While we are pleased to see that all ecosystems originally covered by the law are still included in the agreement, the articles have been watered down compared to the original Commission’s proposal and the Council’s position. It is disappointing to see the many exemptions included, and the excessive flexibility regarding obligations for Member States.
Below follows our initial reaction to the main components of the agreement:
- The scope of terrestrial restoration has not been restricted to Natura 2000 sites exclusively, but significant loopholes were added which can decrease the total area to be restored.
- The requirement to prevent deterioration has been severely undermined, making it difficult to implement.
- Fortunately, concrete requirements to increase nature on farmlands, as well as restore peatlands made it into this agreement, but the reintroduction of the article came at a high cost, with significant concessions being made, such as introducing the possibility to pause the implementation of the legislation – also referred to as the ‘emergency brake’.
The so-called trilogue negotiations are reported to have been challenging as the Council and Commission worked to find common ground with Parliament’s significantly weaker position.
The law, initially designed to implement measures aimed at restoring a minimum of 20% of the EU’s nature on land, rivers, and seas by 2030, unexpectedly became the target of an aggressive disinformation and scaremongering campaign led by Manfred Weber’s EPP group, aiming to prevent this law from ever seeing the light of day. As a result, numerous targets were watered down when the Parliament's position was adopted. Many compromises and concessions were made to accommodate all parties involved, with the expectation of gaining support even from the most conservative factions.
The call for an impactful Nature Restoration Law received unprecedented support from over one million citizens, businesses, scientists, and multiple other stakeholders1.
The agreement reached must now be endorsed by Member States, as well as undergo a crucial vote by the EU Parliament’s Environment committee, later this year, where conservative groups may attempt to torpedo the law once again.
If the proposal successfully navigates these steps, it will subsequently go through a final rubber-stamp vote during the Parliament’s plenary vote, expected to take place in February 2024.
We now call on Member States and the EU Parliament to approve this trilogue agreement, and not delay the much-needed restoration work that will help the EU fight the climate and nature crisis.
Sofie Ruysschaert, Nature Restoration Policy Officer, BirdLife Europe: “We are relieved to see that the negotiators have not completely failed European citizens. The inclusion of restoration targets for farmlands and drained peatlands gives us a modest chance for a brighter tomorrow, as our ability to have food and clean water depends on these ecosystems being healthy and biodiverse. But the true litmus test lies in whether this law will really address the staggering repercussions of the climate and nature crisis. And that will only be seen if and when Member States properly implement the law.”
Ioannis Agapakis, Nature Conservation Lawyer at ClientEarth: “We finally have a much-needed law that in theory, would force the EU to take concrete action to restore its ailing nature. However, negotiators have hollowed out the law to the point that it risks being toothless in practice and prone to abuse. The numerous exemptions and lack of legal safeguards have set a very frightening precedent for EU law-making, rather than cementing the EU at the forefront of biodiversity conservation. Failing to recognise our vital dependence on nature will leave Europeans exposed to the disastrous impacts of the climate and biodiversity crises."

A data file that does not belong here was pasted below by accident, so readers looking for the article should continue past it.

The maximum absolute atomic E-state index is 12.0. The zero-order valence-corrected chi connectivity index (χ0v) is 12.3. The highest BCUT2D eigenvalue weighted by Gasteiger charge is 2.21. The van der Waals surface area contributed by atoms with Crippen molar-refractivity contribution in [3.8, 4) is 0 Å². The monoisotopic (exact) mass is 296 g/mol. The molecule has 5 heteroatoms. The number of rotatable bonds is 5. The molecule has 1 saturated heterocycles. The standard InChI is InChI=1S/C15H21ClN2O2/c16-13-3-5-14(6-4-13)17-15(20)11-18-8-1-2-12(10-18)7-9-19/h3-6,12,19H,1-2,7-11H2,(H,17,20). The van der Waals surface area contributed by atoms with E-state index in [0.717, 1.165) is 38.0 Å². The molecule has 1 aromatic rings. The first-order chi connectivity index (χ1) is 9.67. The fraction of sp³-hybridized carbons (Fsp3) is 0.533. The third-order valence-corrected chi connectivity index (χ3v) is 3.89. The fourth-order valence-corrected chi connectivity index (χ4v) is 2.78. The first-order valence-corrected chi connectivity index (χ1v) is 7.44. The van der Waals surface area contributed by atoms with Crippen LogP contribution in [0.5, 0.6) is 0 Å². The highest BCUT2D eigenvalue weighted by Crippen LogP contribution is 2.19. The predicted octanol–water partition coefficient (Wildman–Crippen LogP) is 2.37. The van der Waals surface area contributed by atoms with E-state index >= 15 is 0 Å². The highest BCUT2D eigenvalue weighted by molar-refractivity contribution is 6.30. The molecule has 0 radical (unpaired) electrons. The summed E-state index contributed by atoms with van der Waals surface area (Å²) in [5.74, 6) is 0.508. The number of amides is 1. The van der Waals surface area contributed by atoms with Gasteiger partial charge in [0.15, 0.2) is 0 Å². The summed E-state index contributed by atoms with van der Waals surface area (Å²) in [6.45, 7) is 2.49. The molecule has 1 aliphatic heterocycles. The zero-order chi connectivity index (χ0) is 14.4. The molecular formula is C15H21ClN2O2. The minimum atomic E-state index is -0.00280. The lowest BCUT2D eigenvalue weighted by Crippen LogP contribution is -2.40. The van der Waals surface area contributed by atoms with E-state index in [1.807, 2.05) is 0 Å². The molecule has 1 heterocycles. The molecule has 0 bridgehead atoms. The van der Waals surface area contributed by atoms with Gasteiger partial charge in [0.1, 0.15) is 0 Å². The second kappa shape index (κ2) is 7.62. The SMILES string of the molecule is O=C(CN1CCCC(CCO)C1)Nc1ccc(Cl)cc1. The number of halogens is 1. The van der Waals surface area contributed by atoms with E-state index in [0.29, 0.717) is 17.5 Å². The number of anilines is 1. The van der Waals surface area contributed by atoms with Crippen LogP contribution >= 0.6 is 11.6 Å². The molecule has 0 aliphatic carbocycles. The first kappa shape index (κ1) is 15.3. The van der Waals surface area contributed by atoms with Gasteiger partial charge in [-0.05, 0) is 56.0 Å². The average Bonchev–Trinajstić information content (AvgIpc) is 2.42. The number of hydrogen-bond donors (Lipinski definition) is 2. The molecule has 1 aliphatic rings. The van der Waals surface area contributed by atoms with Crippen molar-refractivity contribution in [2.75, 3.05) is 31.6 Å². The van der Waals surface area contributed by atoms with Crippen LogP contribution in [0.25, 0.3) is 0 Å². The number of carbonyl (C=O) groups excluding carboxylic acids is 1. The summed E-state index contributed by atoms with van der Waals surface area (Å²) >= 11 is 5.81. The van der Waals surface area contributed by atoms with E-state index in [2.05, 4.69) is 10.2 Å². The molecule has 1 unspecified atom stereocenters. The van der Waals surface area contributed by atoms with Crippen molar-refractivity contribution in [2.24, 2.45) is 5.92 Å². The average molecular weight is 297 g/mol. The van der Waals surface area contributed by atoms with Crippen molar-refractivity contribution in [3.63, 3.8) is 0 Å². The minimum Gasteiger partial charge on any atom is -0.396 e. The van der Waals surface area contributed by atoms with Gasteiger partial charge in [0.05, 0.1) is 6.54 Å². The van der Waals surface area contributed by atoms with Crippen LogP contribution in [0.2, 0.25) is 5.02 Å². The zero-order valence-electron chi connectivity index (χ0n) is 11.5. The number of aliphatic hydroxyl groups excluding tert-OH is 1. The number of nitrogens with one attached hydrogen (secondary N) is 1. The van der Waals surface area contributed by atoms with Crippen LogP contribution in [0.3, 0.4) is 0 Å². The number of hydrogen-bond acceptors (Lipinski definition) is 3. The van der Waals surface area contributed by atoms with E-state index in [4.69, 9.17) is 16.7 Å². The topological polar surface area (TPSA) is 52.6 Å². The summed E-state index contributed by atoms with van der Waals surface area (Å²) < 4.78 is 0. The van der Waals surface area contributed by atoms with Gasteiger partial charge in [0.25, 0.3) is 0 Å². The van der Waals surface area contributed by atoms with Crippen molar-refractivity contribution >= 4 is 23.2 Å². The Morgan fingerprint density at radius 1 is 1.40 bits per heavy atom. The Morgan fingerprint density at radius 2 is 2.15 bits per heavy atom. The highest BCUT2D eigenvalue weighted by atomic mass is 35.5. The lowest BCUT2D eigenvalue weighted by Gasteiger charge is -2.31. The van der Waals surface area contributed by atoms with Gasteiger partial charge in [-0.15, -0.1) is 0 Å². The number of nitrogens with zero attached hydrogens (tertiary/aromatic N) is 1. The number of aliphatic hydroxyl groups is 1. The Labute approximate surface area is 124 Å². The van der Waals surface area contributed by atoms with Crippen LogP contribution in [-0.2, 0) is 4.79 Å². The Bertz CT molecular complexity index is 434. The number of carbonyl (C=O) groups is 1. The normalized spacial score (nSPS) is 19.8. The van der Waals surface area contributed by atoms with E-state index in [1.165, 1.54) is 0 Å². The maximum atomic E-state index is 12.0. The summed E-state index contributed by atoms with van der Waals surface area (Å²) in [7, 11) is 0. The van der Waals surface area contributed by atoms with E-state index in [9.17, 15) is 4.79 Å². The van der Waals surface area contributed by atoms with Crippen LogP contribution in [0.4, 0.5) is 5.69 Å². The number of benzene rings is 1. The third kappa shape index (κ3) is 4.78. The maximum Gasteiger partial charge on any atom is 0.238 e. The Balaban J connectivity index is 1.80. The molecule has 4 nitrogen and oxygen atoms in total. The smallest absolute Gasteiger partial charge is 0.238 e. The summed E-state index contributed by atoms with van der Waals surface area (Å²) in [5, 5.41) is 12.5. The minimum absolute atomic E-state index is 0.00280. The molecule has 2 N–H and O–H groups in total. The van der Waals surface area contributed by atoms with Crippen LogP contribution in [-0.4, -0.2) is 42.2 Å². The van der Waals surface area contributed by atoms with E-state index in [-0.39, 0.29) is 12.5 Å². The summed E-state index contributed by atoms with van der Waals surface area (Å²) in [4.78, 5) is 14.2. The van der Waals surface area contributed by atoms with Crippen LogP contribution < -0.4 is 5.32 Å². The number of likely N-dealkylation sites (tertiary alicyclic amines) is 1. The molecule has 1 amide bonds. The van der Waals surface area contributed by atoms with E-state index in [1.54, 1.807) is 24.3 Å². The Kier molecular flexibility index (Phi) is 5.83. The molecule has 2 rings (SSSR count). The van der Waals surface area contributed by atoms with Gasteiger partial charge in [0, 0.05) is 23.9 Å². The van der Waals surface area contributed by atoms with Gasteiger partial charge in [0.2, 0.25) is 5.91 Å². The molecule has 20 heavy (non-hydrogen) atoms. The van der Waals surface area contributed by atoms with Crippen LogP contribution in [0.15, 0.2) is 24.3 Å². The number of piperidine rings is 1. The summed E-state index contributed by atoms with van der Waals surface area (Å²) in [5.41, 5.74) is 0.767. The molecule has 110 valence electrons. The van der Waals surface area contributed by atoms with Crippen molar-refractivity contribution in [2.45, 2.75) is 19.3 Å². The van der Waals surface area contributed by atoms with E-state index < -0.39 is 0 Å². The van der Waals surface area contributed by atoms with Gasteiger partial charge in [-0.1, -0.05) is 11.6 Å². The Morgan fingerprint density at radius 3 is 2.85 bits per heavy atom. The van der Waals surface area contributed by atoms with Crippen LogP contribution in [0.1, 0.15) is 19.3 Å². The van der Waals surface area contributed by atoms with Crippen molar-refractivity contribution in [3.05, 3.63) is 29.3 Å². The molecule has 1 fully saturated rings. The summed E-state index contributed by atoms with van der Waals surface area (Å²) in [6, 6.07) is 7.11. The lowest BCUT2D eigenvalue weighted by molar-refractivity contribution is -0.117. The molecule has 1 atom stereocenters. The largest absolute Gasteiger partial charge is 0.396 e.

Sergiy Moroz, Policy Manager for Water and Biodiversity at EEB: “Despite significant concessions made to the opponents of the impactful Nature Restoration Law, the provisional agreement includes several positive elements such as targets to reverse the decline in pollinators or restore free flowing rivers. It is imperative that the law is now formally adopted by the co-legislators before the EU elections in 2024, and its implementation starts without delay to also enable EU to fulfil its global commitments on climate and biodiversity.”
Sabien Leemans, Senior Biodiversity Policy Officer at WWF European Policy Office: “While this deal is more ambitious than the weak Parliament position, it is still a far cry from what science tells us is necessary to tackle the climate and biodiversity emergencies. Yet, given the fierce opposition to the law, we are relieved that an agreement was reached. Without this, the EU’s international credibility would have suffered severely. There is hope now that the EU will make concerted efforts to bring nature back, for the sake of biodiversity, people and our climate - it's the best chance we have.”
For more information, please contact:
- Honey Kohan, Communications Manager, BirdLife Europe: email@example.com +32 482 55 95 43
- Ola Miklasińska , Communications Officer, Biodiversity firstname.lastname@example.org +32 456 37 60 64
- Bianca Vergnaud, EU Communications Manager, ClientEarth email@example.com +32 471 88 70 95
Notes for editors:
1 The Nature Restoration Law has received support from EU Member States, the wind energy and solar industry, scientists, the progressive farming community, European hunters, financial institutions, European mayors, an increasing number of companies and business associations and European youth. Almost 1,200,000 signatures and messages for an ambitious Nature Restoration Law have been collected through various campaigns, which were launched by the #RestoreNature coalition (incl. Avaaz), WeMove, etc.
2 For more information about the Nature Restoration Law, please visit, www.restorenature.eu